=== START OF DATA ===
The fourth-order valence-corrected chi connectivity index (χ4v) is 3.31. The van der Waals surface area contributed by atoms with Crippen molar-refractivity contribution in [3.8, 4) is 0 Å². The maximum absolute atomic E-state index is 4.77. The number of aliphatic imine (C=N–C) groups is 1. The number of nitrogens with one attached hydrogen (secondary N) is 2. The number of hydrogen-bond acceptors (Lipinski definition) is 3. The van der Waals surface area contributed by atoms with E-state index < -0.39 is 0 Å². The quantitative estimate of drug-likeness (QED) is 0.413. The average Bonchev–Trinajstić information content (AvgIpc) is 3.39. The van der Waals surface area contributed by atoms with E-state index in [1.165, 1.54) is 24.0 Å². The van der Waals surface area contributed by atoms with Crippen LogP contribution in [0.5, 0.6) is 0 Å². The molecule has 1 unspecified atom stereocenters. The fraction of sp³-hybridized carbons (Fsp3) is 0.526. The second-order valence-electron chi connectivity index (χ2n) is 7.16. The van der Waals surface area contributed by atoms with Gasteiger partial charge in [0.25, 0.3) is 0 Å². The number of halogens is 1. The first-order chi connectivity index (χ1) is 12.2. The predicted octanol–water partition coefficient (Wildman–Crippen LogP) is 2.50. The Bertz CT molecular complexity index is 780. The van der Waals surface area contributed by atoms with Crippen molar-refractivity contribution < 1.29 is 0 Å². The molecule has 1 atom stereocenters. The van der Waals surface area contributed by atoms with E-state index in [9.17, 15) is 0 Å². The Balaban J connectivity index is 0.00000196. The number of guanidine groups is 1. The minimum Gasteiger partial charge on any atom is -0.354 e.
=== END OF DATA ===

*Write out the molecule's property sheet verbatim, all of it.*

The fourth-order valence-corrected chi connectivity index (χ4v) is 3.31. The van der Waals surface area contributed by atoms with Crippen molar-refractivity contribution in [3.8, 4) is 0 Å². The maximum absolute atomic E-state index is 4.77. The number of aliphatic imine (C=N–C) groups is 1. The number of nitrogens with one attached hydrogen (secondary N) is 2. The number of hydrogen-bond acceptors (Lipinski definition) is 3. The van der Waals surface area contributed by atoms with E-state index < -0.39 is 0 Å². The quantitative estimate of drug-likeness (QED) is 0.413. The average Bonchev–Trinajstić information content (AvgIpc) is 3.39. The van der Waals surface area contributed by atoms with E-state index in [1.165, 1.54) is 24.0 Å². The van der Waals surface area contributed by atoms with Crippen LogP contribution in [0.5, 0.6) is 0 Å². The molecule has 1 unspecified atom stereocenters. The fraction of sp³-hybridized carbons (Fsp3) is 0.526. The second-order valence-electron chi connectivity index (χ2n) is 7.16. The van der Waals surface area contributed by atoms with Gasteiger partial charge in [0.25, 0.3) is 0 Å². The number of halogens is 1. The first-order chi connectivity index (χ1) is 12.2. The predicted octanol–water partition coefficient (Wildman–Crippen LogP) is 2.50. The Bertz CT molecular complexity index is 780. The van der Waals surface area contributed by atoms with Crippen molar-refractivity contribution < 1.29 is 0 Å². The molecule has 1 atom stereocenters. The van der Waals surface area contributed by atoms with E-state index in [9.17, 15) is 0 Å². The Balaban J connectivity index is 0.00000196. The number of guanidine groups is 1. The minimum Gasteiger partial charge on any atom is -0.354 e.